California Film Commission selects 26 projects for tax credits
The California Film Commission has selected 26 film and television productions to receive a total of $100 million in tax credits meant to spur the state’s showbiz economy.
There were a record 497 submissions and the winners were chosen in a lottery held June 2.
Among those selected was BET’s “Being Mary Jane,” which is expected to relocate its production headquarters from Atlanta to Los Angeles. The show, BET’s first original scripted drama, received an estimated $5.2-million credit.
The anticipated relocation of “Being Mary Jane” illustrates the commission’s goal of preserving -- and increasing -- in-state production. Since the program was launched in 2009, a handful of TV shows have relocated to California after being awarded tax credits.
“We would not have been able to consider bringing the show to L.A. if we had not been chosen for the tax credit,” said Lucia Gervino, senior vice president of production for BET, a unit of Viacom’s MTV Networks. “You get a luxury from the tax incentives that allows you to put the money back on the screen.”
The commission’s tax credit program was launched to help California better compete with other states, including New York and Louisiana, which offer generous production incentives. For years, an exodus of productions to those locales and elsewhere has ravaged the local entertainment industry.
“California’s tax credit program has proven to be our most effective economic development tool for retaining and attracting production jobs, spending and tax revenues,” said Amy Lemisch, executive director of the California Film Commission, in a statement.
The 26 projects include 13 television series, 11 films and two made-for-TV movies.
Among the television shows selected were Sony Pictures Television’s “Franklin & Bash,” which airs on TNT; “Justified,” which airs on FX; and MTV’s “Teen Wolf,” which was allocated $11.5 million -- the most of any production. That show previously relocated from Georgia to California.
Planned feature films “All Summer Long - A Beach Boys Musical” from 20th Century Fox and a “Scarface” reboot from Universal Pictures were among the movie projects selected.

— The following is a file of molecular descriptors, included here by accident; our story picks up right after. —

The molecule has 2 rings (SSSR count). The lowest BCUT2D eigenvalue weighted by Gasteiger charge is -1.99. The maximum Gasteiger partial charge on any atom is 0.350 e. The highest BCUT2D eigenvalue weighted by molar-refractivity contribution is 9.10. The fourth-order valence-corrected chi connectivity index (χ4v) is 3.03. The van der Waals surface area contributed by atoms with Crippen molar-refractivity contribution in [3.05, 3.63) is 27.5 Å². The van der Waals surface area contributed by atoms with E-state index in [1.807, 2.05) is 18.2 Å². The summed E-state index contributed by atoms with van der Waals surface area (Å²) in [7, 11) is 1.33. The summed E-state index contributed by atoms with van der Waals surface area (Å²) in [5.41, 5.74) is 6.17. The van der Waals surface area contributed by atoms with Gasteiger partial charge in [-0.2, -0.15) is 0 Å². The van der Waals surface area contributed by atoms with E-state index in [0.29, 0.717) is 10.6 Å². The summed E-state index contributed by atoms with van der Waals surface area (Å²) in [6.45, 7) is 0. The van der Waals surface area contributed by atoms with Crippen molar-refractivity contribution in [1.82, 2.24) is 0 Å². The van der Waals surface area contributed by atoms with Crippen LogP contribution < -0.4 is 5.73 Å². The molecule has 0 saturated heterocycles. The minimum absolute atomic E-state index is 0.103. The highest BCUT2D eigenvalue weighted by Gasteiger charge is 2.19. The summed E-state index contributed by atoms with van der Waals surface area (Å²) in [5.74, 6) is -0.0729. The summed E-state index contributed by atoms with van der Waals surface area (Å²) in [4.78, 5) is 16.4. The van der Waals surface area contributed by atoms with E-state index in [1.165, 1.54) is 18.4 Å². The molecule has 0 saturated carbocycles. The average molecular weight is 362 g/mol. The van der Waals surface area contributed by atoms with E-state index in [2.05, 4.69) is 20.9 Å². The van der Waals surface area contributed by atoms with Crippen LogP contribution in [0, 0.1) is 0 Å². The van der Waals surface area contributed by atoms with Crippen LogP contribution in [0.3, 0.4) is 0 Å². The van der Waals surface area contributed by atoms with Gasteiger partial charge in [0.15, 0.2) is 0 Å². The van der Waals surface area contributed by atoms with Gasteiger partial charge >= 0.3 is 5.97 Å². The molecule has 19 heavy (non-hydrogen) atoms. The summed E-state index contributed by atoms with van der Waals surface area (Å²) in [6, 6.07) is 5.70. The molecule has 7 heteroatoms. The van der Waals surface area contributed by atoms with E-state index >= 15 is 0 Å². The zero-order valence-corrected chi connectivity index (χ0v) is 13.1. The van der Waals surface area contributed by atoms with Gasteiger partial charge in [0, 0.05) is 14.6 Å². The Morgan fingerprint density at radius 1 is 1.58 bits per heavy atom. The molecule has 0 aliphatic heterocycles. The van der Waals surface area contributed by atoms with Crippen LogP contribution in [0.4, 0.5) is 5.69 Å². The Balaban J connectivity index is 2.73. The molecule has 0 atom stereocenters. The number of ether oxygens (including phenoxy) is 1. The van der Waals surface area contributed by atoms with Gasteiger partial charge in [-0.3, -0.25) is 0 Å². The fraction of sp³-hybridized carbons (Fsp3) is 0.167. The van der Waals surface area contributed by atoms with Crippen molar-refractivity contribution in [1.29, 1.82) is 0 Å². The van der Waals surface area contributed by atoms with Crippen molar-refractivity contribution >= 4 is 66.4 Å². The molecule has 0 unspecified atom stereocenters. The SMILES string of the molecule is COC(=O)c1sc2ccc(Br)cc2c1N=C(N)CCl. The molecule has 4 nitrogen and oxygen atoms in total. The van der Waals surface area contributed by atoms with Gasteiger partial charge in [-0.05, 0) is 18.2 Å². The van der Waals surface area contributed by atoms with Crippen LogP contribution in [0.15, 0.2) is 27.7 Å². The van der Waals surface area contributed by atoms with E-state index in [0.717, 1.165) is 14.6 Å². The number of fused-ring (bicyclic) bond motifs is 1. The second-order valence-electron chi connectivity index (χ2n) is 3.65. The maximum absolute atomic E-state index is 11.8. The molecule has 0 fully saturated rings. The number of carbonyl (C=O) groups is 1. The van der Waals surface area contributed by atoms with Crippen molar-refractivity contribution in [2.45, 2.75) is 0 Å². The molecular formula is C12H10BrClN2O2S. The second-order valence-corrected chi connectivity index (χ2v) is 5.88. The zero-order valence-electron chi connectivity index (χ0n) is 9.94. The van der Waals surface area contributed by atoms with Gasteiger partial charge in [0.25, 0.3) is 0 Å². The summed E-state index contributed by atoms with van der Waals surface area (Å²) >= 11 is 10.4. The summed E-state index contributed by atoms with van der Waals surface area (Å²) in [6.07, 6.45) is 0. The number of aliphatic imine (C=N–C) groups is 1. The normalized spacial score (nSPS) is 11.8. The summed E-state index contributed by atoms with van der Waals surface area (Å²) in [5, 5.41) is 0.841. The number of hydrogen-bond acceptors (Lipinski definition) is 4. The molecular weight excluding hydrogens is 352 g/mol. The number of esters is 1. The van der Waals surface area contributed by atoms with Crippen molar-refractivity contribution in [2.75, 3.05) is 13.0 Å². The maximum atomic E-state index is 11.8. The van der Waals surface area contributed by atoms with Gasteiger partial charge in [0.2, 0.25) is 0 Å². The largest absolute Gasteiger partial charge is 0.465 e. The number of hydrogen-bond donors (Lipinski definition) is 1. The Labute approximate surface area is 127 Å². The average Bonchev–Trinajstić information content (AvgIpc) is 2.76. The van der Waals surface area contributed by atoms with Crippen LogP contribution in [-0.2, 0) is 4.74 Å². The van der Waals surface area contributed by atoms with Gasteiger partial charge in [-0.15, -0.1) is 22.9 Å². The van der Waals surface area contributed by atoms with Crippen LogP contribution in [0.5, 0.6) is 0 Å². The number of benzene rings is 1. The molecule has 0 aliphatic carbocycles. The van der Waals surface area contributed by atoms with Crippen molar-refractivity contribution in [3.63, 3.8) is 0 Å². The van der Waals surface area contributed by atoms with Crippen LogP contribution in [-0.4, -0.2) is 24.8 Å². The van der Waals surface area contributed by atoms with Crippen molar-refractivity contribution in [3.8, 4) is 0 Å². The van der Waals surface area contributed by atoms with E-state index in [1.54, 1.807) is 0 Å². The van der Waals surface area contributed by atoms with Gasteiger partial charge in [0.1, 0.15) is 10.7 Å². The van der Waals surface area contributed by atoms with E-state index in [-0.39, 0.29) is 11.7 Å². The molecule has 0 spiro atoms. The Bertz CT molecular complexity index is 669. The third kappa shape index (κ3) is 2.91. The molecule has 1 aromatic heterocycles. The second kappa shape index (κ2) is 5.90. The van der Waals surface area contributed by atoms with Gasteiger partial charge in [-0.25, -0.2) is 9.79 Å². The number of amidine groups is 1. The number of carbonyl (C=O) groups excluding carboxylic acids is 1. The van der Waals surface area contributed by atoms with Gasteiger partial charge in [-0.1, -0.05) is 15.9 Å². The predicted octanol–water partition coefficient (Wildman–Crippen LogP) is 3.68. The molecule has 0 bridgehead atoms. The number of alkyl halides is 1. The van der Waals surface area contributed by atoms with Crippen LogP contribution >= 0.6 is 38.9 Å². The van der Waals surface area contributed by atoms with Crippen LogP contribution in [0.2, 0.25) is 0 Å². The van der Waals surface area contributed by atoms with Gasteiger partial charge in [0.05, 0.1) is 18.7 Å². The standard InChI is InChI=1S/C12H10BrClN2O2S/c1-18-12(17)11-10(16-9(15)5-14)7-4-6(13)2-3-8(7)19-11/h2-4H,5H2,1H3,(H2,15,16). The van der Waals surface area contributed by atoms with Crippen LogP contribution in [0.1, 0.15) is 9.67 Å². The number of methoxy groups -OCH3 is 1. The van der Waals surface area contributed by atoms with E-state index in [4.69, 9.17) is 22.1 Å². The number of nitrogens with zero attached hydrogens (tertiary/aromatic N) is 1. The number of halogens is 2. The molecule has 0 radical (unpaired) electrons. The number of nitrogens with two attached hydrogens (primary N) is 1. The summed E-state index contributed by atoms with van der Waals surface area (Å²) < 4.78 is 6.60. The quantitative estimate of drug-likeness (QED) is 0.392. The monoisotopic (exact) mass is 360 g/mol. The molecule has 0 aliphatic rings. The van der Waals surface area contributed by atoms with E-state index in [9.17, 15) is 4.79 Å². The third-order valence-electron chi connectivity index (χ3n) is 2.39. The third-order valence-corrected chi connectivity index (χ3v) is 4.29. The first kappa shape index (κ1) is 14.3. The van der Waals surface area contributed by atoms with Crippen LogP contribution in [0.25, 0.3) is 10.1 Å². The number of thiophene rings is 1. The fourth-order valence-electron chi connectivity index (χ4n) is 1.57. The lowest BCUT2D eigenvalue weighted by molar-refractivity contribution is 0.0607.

California offers tax credits of 20% to 25% toward qualified production expenses, which include the cost of building sets, paying for stunt equipment and crew members’ salaries. The credits may be used to offset state tax liabilities.
Projects receiving the credits must begin production in the state within the next 180 days. (Returning television series are exempt from the 180-day rule.)
“Being Mary Jane,” which stars Gabrielle Union as a cable news personality, is shooting its second season in Atlanta. The show has yet to be officially renewed for a third season, but Gervino said the tax credit “is a big help, clearly.”
She said that shooting locally would allow the show’s Los Angeles-based writers and producers to more easily sort out issues on set while giving them “the luxury of being able to go home to their families at the end of the night. Aren’t most people excited to be able to shoot in L.A.?”
But fewer productions are doing so.
Gervino said that BET has only one program that shoots in Los Angeles -- “The Real Husbands of Hollywood,” a reality TV spoof that stars Kevin Hart.
“To me, it is always nice to see the [production] trucks out when you are driving on your way home,” she said. “And that’s just something you don’t see anymore. It will be exciting to see our trucks on the street.”
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